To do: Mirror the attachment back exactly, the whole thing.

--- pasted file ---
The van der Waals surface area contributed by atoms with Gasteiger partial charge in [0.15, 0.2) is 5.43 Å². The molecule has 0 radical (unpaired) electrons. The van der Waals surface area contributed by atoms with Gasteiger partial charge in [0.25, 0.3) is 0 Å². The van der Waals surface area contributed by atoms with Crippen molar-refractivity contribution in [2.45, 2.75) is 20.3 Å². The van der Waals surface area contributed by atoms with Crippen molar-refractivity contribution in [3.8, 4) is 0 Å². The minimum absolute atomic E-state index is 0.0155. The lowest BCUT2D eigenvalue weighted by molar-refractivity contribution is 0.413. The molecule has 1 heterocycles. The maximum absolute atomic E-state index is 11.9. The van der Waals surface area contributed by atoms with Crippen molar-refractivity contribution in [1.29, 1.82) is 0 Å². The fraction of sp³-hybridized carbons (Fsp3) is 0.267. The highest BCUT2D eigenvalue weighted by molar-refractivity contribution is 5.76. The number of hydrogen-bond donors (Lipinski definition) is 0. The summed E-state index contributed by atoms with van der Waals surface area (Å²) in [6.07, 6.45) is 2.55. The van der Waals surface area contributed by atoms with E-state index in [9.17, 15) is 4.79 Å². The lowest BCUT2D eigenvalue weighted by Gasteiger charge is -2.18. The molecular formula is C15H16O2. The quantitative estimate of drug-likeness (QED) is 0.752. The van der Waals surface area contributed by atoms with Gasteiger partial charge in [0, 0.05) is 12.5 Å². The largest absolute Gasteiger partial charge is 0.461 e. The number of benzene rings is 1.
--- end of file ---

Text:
The van der Waals surface area contributed by atoms with Gasteiger partial charge in [0.15, 0.2) is 5.43 Å². The molecule has 0 radical (unpaired) electrons. The van der Waals surface area contributed by atoms with Gasteiger partial charge in [0.25, 0.3) is 0 Å². The van der Waals surface area contributed by atoms with Crippen molar-refractivity contribution in [2.45, 2.75) is 20.3 Å². The van der Waals surface area contributed by atoms with Crippen molar-refractivity contribution in [3.8, 4) is 0 Å². The minimum absolute atomic E-state index is 0.0155. The lowest BCUT2D eigenvalue weighted by molar-refractivity contribution is 0.413. The molecule has 1 heterocycles. The maximum absolute atomic E-state index is 11.9. The van der Waals surface area contributed by atoms with Crippen molar-refractivity contribution in [1.29, 1.82) is 0 Å². The fraction of sp³-hybridized carbons (Fsp3) is 0.267. The highest BCUT2D eigenvalue weighted by molar-refractivity contribution is 5.76. The number of hydrogen-bond donors (Lipinski definition) is 0. The summed E-state index contributed by atoms with van der Waals surface area (Å²) in [6.07, 6.45) is 2.55. The van der Waals surface area contributed by atoms with E-state index in [9.17, 15) is 4.79 Å². The lowest BCUT2D eigenvalue weighted by Gasteiger charge is -2.18. The molecular formula is C15H16O2. The quantitative estimate of drug-likeness (QED) is 0.752. The van der Waals surface area contributed by atoms with Gasteiger partial charge in [0, 0.05) is 12.5 Å². The largest absolute Gasteiger partial charge is 0.461 e. The number of benzene rings is 1.